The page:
gaga for gaga step 2

I sewed all the pieces together (you can see all my nasty, uncut threads... and my jagged edges....) and you can also see how the bust part pops up. I had to do a lot of clipping (below) to get the curves perfectly round... not that I have much of a chest anyways.

After fitting this chest piece on myself, I realized the bust was too big. I had to take off 1/2" from the fullest point. Basically it became a straight piece after that. :(

With all strapless foundations, the key is the boning. I remember my school gave us the cheap plastic boning that was wrapped in binding, which is the worst. Don't ever touch that. Never. Ever. Spend a couple more pretty pennies to buy this quality metal boning, which isn't even that much more expensive, and is so much more durable. If you're going to spend so much time on creating a bustier or a corset, why skimp out on the foundation?

This is where I have to add boning. I'm missing some strips for the bust pieces.

I re-fitted the top after adjusting the bust, and it fit perfectly (silent triumph). Time to move onto figuring out the skirt.

The skirt was mostly problem-solving, as I thought I could get away with making godets (triangles inserted into a skirt to make it fuller) but after about 20 minutes of staring at my dotted paper I realized the skirt was in fact a circle skirt, not a full circle skirt, but a 3/4 circle skirt. Meaning... it wouldn't have that much flounce as a full circle skirt.

The circle skirt pattern is the easiest to draft (just a little math involved) and most of the time I don't even draft a paper pattern if I'm just making the skirt. But since I had to match it to the bustier, I had to make sure my side seams would align...

I didn't actually use the whole circle as it looks. I had to cut it / adjust to fit my bustier top... which only required about half of this doughnut.

My next problem was fixing the hem so that it would keep its shape, a stabilized wave of sorts. I thought I could just use some horsehair and call it a night. Well, 2 hours later I'm twisting wire that I had lying around in my house to make a sturdy curve, as the horsehair was too flimsy.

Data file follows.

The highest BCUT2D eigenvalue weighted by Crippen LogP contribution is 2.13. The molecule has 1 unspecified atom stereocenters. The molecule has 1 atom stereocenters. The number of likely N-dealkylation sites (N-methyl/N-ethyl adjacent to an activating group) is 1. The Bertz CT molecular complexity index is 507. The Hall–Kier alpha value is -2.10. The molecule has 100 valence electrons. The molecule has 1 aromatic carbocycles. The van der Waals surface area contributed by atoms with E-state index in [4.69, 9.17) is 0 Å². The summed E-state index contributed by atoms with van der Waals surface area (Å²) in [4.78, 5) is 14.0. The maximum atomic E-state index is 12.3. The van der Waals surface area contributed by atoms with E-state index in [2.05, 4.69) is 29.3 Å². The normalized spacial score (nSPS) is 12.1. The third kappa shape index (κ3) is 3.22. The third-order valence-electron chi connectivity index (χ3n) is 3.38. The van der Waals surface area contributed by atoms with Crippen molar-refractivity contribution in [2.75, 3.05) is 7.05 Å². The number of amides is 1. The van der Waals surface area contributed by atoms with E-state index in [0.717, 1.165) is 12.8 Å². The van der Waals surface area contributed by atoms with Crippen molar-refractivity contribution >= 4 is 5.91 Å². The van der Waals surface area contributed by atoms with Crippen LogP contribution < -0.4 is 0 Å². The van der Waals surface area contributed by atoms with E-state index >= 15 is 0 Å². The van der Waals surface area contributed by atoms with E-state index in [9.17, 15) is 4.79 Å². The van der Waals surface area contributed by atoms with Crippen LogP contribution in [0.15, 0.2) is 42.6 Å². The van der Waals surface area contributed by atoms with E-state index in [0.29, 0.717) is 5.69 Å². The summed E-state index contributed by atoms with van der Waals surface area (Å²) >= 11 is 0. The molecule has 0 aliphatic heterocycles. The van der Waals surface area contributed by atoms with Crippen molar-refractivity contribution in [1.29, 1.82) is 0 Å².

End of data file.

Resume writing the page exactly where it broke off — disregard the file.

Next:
I also had to add boning to the skirt.... then realizing that this boning is extremely malleable!

This was my first trial in creating the wave shape. I thought I could just bend the boning at a 90-degree angle and call it a night. (Again, trying to be lazy and not use my brain...sigh)

Unfortunately it was too flimsy (both the boning and the horsehair) which was why I resorted to using wire I randomly had in my apartment. I can't use this for my actual costume, but for this sample I wanted to see if WIRE was the solution. I twisted about 4 ends of the wire together. I ended up using this wire to create the shape of the skirt along the hem, and for the 90-degree angle at which the skirt goes out at.

(I actually used this wire for a costume a couple years back)

Very hastily pinned along the back, but I have the basic shape down...

Ultimately I'll have to use metal wiring (it's about 1/4" wide and flat.) that is sold by the foot (I believe...?) that is also used for boning. And now that I have figured out the inner construction of the outfit, the real work begins...

It's now 2:43am but I've been listening to old Ayumi Hamasaki remixes... this one below being one of my all-time favorites.


faith said...

good remix. i like this shoot she did for time magazine like eight years ago. =D

the photographed process whets my appetite. i wait in eager anticipation for the completed product. =]

Piaget's Developer said...

Denise, you've outdone yourself! Can't wait for the final product. It's going to be explosive no doubt.

PS. are you going to sell Bjork costume from last year? i'm in search of a good one this year...heheh.

much love,

The Six Six Sick Girls said...

Love the way this is looking so far---am really enjoying getting a peek at the step by step process as you go along!